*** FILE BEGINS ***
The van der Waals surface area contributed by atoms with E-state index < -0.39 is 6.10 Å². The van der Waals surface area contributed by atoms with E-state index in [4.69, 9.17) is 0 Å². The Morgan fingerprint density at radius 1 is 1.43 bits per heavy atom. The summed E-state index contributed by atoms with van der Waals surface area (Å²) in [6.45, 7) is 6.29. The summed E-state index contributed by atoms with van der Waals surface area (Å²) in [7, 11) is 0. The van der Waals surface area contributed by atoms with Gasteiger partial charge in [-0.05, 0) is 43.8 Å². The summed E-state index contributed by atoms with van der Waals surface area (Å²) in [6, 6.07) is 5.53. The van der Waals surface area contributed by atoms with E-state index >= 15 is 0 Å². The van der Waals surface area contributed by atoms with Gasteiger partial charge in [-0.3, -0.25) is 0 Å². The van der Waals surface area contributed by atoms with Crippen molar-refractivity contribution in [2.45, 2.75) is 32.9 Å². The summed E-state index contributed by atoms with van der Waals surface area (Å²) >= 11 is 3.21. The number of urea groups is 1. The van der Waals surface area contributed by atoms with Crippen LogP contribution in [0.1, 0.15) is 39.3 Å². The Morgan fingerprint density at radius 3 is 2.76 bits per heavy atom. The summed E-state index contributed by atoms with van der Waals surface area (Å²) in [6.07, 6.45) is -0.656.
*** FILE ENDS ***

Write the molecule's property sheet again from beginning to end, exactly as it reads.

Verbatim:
The van der Waals surface area contributed by atoms with E-state index < -0.39 is 6.10 Å². The van der Waals surface area contributed by atoms with E-state index in [4.69, 9.17) is 0 Å². The Morgan fingerprint density at radius 1 is 1.43 bits per heavy atom. The summed E-state index contributed by atoms with van der Waals surface area (Å²) in [6.45, 7) is 6.29. The summed E-state index contributed by atoms with van der Waals surface area (Å²) in [7, 11) is 0. The van der Waals surface area contributed by atoms with Gasteiger partial charge in [-0.05, 0) is 43.8 Å². The summed E-state index contributed by atoms with van der Waals surface area (Å²) in [6, 6.07) is 5.53. The van der Waals surface area contributed by atoms with E-state index >= 15 is 0 Å². The van der Waals surface area contributed by atoms with Gasteiger partial charge in [-0.3, -0.25) is 0 Å². The van der Waals surface area contributed by atoms with Crippen molar-refractivity contribution in [2.45, 2.75) is 32.9 Å². The summed E-state index contributed by atoms with van der Waals surface area (Å²) >= 11 is 3.21. The number of urea groups is 1. The van der Waals surface area contributed by atoms with Crippen LogP contribution in [0.1, 0.15) is 39.3 Å². The Morgan fingerprint density at radius 3 is 2.76 bits per heavy atom. The summed E-state index contributed by atoms with van der Waals surface area (Å²) in [6.07, 6.45) is -0.656.